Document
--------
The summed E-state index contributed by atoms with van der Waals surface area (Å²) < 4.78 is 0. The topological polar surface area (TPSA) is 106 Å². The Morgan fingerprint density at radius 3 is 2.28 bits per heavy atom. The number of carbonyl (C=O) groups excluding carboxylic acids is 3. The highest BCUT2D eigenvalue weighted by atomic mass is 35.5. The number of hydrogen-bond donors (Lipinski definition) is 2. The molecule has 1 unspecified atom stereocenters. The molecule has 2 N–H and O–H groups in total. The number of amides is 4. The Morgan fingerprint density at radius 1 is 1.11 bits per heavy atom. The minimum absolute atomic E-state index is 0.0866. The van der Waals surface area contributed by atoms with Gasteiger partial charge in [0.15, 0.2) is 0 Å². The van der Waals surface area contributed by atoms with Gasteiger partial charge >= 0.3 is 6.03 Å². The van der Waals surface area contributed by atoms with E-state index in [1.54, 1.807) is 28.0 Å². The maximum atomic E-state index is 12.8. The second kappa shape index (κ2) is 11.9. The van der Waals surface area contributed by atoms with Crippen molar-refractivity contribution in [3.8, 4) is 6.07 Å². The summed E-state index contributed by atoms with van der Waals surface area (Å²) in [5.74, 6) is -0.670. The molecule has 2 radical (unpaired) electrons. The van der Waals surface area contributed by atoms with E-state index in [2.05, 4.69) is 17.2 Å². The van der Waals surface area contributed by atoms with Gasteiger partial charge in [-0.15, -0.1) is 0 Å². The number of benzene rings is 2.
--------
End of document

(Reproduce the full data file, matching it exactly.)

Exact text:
The summed E-state index contributed by atoms with van der Waals surface area (Å²) < 4.78 is 0. The topological polar surface area (TPSA) is 106 Å². The Morgan fingerprint density at radius 3 is 2.28 bits per heavy atom. The number of carbonyl (C=O) groups excluding carboxylic acids is 3. The highest BCUT2D eigenvalue weighted by atomic mass is 35.5. The number of hydrogen-bond donors (Lipinski definition) is 2. The molecule has 1 unspecified atom stereocenters. The molecule has 2 N–H and O–H groups in total. The number of amides is 4. The Morgan fingerprint density at radius 1 is 1.11 bits per heavy atom. The minimum absolute atomic E-state index is 0.0866. The van der Waals surface area contributed by atoms with Gasteiger partial charge in [0.15, 0.2) is 0 Å². The van der Waals surface area contributed by atoms with Gasteiger partial charge >= 0.3 is 6.03 Å². The van der Waals surface area contributed by atoms with E-state index in [1.54, 1.807) is 28.0 Å². The maximum atomic E-state index is 12.8. The second kappa shape index (κ2) is 11.9. The van der Waals surface area contributed by atoms with Crippen molar-refractivity contribution in [3.8, 4) is 6.07 Å². The summed E-state index contributed by atoms with van der Waals surface area (Å²) in [5.74, 6) is -0.670. The molecule has 2 radical (unpaired) electrons. The van der Waals surface area contributed by atoms with E-state index in [2.05, 4.69) is 17.2 Å². The van der Waals surface area contributed by atoms with Gasteiger partial charge in [-0.15, -0.1) is 0 Å². The number of benzene rings is 2.